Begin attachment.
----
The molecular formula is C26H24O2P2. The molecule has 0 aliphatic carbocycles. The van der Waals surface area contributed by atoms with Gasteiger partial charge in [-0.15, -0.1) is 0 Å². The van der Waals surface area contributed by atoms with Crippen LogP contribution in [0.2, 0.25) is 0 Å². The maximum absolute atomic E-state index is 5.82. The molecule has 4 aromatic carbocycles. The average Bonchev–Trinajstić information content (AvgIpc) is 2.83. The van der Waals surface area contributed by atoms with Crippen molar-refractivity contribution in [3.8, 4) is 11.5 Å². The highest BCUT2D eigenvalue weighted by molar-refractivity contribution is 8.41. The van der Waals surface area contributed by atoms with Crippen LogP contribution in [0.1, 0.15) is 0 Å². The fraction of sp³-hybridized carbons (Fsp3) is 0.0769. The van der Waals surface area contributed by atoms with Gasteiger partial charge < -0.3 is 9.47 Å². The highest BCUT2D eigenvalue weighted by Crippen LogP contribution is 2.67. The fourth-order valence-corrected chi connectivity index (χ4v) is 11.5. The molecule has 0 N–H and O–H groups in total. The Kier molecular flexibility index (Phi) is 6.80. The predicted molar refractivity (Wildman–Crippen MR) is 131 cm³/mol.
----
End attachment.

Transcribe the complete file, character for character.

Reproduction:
The molecular formula is C26H24O2P2. The molecule has 0 aliphatic carbocycles. The van der Waals surface area contributed by atoms with Gasteiger partial charge in [-0.15, -0.1) is 0 Å². The van der Waals surface area contributed by atoms with Crippen LogP contribution in [0.2, 0.25) is 0 Å². The maximum absolute atomic E-state index is 5.82. The molecule has 4 aromatic carbocycles. The average Bonchev–Trinajstić information content (AvgIpc) is 2.83. The van der Waals surface area contributed by atoms with Crippen molar-refractivity contribution in [3.8, 4) is 11.5 Å². The highest BCUT2D eigenvalue weighted by molar-refractivity contribution is 8.41. The van der Waals surface area contributed by atoms with Crippen LogP contribution in [0.1, 0.15) is 0 Å². The fraction of sp³-hybridized carbons (Fsp3) is 0.0769. The van der Waals surface area contributed by atoms with Gasteiger partial charge < -0.3 is 9.47 Å². The highest BCUT2D eigenvalue weighted by Crippen LogP contribution is 2.67. The fourth-order valence-corrected chi connectivity index (χ4v) is 11.5. The molecule has 0 N–H and O–H groups in total. The Kier molecular flexibility index (Phi) is 6.80. The predicted molar refractivity (Wildman–Crippen MR) is 131 cm³/mol.